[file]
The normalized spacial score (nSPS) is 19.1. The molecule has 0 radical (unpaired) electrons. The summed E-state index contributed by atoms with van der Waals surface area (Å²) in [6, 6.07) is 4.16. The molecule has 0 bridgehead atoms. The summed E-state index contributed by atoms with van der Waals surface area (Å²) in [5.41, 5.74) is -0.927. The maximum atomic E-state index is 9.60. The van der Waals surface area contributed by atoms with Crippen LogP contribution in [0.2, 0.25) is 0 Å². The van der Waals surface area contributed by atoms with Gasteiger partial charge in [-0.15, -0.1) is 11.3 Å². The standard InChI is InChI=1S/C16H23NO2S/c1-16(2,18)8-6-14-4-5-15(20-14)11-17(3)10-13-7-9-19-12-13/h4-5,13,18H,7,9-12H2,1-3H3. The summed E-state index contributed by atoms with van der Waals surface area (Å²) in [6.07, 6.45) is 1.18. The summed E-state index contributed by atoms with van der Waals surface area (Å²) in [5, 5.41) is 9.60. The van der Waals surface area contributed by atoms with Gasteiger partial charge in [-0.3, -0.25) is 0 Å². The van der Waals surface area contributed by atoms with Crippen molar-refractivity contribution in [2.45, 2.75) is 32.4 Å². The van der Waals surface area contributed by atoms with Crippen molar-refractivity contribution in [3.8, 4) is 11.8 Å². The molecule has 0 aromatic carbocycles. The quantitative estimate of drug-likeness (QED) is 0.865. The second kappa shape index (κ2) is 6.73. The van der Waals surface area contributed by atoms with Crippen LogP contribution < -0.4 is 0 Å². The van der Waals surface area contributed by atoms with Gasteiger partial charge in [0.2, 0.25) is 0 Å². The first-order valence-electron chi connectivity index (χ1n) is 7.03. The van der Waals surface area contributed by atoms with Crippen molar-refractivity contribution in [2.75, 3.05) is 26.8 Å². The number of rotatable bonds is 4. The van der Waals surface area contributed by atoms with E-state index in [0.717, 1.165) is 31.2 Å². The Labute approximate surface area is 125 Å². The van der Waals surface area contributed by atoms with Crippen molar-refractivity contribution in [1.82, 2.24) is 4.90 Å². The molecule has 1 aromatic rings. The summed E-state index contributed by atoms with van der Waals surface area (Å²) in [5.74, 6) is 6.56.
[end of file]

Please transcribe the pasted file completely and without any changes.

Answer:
The normalized spacial score (nSPS) is 19.1. The molecule has 0 radical (unpaired) electrons. The summed E-state index contributed by atoms with van der Waals surface area (Å²) in [6, 6.07) is 4.16. The molecule has 0 bridgehead atoms. The summed E-state index contributed by atoms with van der Waals surface area (Å²) in [5.41, 5.74) is -0.927. The maximum atomic E-state index is 9.60. The van der Waals surface area contributed by atoms with Crippen LogP contribution in [0.2, 0.25) is 0 Å². The van der Waals surface area contributed by atoms with Gasteiger partial charge in [-0.15, -0.1) is 11.3 Å². The standard InChI is InChI=1S/C16H23NO2S/c1-16(2,18)8-6-14-4-5-15(20-14)11-17(3)10-13-7-9-19-12-13/h4-5,13,18H,7,9-12H2,1-3H3. The summed E-state index contributed by atoms with van der Waals surface area (Å²) in [6.07, 6.45) is 1.18. The summed E-state index contributed by atoms with van der Waals surface area (Å²) in [5, 5.41) is 9.60. The van der Waals surface area contributed by atoms with Gasteiger partial charge in [-0.3, -0.25) is 0 Å². The van der Waals surface area contributed by atoms with Crippen molar-refractivity contribution in [2.45, 2.75) is 32.4 Å². The van der Waals surface area contributed by atoms with Crippen molar-refractivity contribution in [3.8, 4) is 11.8 Å². The molecule has 0 aromatic carbocycles. The quantitative estimate of drug-likeness (QED) is 0.865. The second kappa shape index (κ2) is 6.73. The van der Waals surface area contributed by atoms with Crippen LogP contribution < -0.4 is 0 Å². The van der Waals surface area contributed by atoms with Gasteiger partial charge in [0.2, 0.25) is 0 Å². The first-order valence-electron chi connectivity index (χ1n) is 7.03. The van der Waals surface area contributed by atoms with Crippen molar-refractivity contribution in [2.75, 3.05) is 26.8 Å². The number of rotatable bonds is 4. The van der Waals surface area contributed by atoms with E-state index in [0.717, 1.165) is 31.2 Å². The Labute approximate surface area is 125 Å². The van der Waals surface area contributed by atoms with Crippen molar-refractivity contribution in [1.82, 2.24) is 4.90 Å². The molecule has 1 aromatic rings. The summed E-state index contributed by atoms with van der Waals surface area (Å²) in [5.74, 6) is 6.56.